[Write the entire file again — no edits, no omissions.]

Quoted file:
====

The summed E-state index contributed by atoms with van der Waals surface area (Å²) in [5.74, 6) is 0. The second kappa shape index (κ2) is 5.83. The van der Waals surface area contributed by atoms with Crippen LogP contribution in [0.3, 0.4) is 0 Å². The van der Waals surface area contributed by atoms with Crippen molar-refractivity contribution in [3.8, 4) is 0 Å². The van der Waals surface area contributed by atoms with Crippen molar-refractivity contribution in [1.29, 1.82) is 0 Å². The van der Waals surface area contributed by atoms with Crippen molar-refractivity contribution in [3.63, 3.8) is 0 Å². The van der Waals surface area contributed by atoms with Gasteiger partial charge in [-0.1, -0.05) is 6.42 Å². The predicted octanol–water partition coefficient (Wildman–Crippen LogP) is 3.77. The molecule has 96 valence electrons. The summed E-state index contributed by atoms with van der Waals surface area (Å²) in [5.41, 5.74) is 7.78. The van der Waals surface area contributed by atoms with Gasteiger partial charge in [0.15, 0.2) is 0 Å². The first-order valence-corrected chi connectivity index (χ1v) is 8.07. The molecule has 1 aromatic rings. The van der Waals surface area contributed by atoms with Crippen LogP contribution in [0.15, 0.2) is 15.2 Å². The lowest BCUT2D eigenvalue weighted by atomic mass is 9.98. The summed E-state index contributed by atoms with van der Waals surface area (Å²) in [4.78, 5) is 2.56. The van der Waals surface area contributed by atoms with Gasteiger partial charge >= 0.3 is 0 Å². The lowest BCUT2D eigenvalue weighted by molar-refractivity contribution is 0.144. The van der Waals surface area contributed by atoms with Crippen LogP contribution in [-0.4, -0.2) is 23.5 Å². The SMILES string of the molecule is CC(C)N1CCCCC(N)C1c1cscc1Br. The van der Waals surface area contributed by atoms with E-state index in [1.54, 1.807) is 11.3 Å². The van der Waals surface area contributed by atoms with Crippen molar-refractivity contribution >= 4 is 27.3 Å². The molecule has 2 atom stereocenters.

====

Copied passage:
The summed E-state index contributed by atoms with van der Waals surface area (Å²) in [5.74, 6) is 0. The second kappa shape index (κ2) is 5.83. The van der Waals surface area contributed by atoms with Crippen LogP contribution in [0.3, 0.4) is 0 Å². The van der Waals surface area contributed by atoms with Crippen molar-refractivity contribution in [3.8, 4) is 0 Å². The van der Waals surface area contributed by atoms with Crippen molar-refractivity contribution in [1.29, 1.82) is 0 Å². The van der Waals surface area contributed by atoms with Crippen molar-refractivity contribution in [3.63, 3.8) is 0 Å². The van der Waals surface area contributed by atoms with Gasteiger partial charge in [-0.1, -0.05) is 6.42 Å². The predicted octanol–water partition coefficient (Wildman–Crippen LogP) is 3.77. The molecule has 96 valence electrons. The summed E-state index contributed by atoms with van der Waals surface area (Å²) in [5.41, 5.74) is 7.78. The van der Waals surface area contributed by atoms with Gasteiger partial charge in [0.15, 0.2) is 0 Å². The first-order valence-corrected chi connectivity index (χ1v) is 8.07. The molecule has 1 aromatic rings. The van der Waals surface area contributed by atoms with Crippen LogP contribution in [0.15, 0.2) is 15.2 Å². The lowest BCUT2D eigenvalue weighted by atomic mass is 9.98. The summed E-state index contributed by atoms with van der Waals surface area (Å²) in [4.78, 5) is 2.56. The van der Waals surface area contributed by atoms with Gasteiger partial charge >= 0.3 is 0 Å². The lowest BCUT2D eigenvalue weighted by molar-refractivity contribution is 0.144. The van der Waals surface area contributed by atoms with Crippen LogP contribution in [-0.4, -0.2) is 23.5 Å². The SMILES string of the molecule is CC(C)N1CCCCC(N)C1c1cscc1Br. The van der Waals surface area contributed by atoms with E-state index in [1.54, 1.807) is 11.3 Å². The van der Waals surface area contributed by atoms with Crippen molar-refractivity contribution >= 4 is 27.3 Å². The molecule has 2 atom stereocenters.